Minecraft is a simple game. When you log on, you appear in a world formed out of blocks. As you explore the world around you, the world continues expanding. Any edge to contain you is so far away it might as well not exist. There is no princess to be saved, no bosses to fight, no path to follow. The game gives you no goals. Alone, the player has to find meaning fast or get bored. But if a player can learn to want things for themself, the game provides infinite resources and little constraint. That a world of boxes can be mined not only endlessly for in-game resources but also real-world meaning should not really be a surprise. In McKenzie Wark’s GAM3R TH30RY he writes, “Whether gamespace is more real or not than some other world is not the question. That even in its unreality it may have real effects on other worlds — is. Games are not representations of this world. They are more like allegories of a world made over as gamespace. They encode the abstract principles upon which decisions about the realness of this or that world are decided.” I have yet to be convinced that wanting is separate from living and that living is separate from gaming.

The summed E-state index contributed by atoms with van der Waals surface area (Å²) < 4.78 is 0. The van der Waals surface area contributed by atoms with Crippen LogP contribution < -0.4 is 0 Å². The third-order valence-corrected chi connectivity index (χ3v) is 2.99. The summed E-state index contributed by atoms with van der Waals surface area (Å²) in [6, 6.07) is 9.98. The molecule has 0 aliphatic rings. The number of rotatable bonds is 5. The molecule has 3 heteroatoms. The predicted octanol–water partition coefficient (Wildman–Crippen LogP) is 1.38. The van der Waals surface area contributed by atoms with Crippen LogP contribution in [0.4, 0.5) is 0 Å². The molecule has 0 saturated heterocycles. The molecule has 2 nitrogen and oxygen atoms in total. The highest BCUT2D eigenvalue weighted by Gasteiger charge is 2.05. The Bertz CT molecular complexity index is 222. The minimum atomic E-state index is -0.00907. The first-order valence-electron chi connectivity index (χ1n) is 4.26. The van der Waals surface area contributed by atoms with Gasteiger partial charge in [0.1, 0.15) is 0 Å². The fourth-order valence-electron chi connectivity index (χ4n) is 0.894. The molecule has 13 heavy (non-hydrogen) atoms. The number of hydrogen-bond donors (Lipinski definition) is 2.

In Minecraft you are represented by pixels, the character’s appearance made customizable via “skins”. These skins can be “worn” and “changed”. This terminology is uncomfortably creepy, turning each player into something of a virtual Ed Gein-adjacent freak. Yet the customization of skins also allows for self-expression and creativity. Players can make their own skins from scratch, but most of the time it easier just to customize an existing skin. Thus there is a disjointed lineage that can’t quite be traced but nonetheless exists in all players. Before the addition of a second built-in design, Alex, all players defaulted to appear as Steve. Steve has a scruffy yet generic look, wearing a turquoise shirt and blue jeans. His hair is dark brown, his eyes blue. The image of Steve is unavoidable for players of the game. Although Steve does not “exist” in the sense of embodied personhood, he is surely the truest Minecraft celebrity. His fame is in and of the game. While celebrities are sometimes function as just “people too” they can also not be people at all. Steve is not a person, not even a player, but in his many iterations he embodies celebrity’s literal roots– the latin celebritas means multitude. The way celebrities make their way both in and out of the game is just another reminder that the divide between game and life is not much of a divide at all.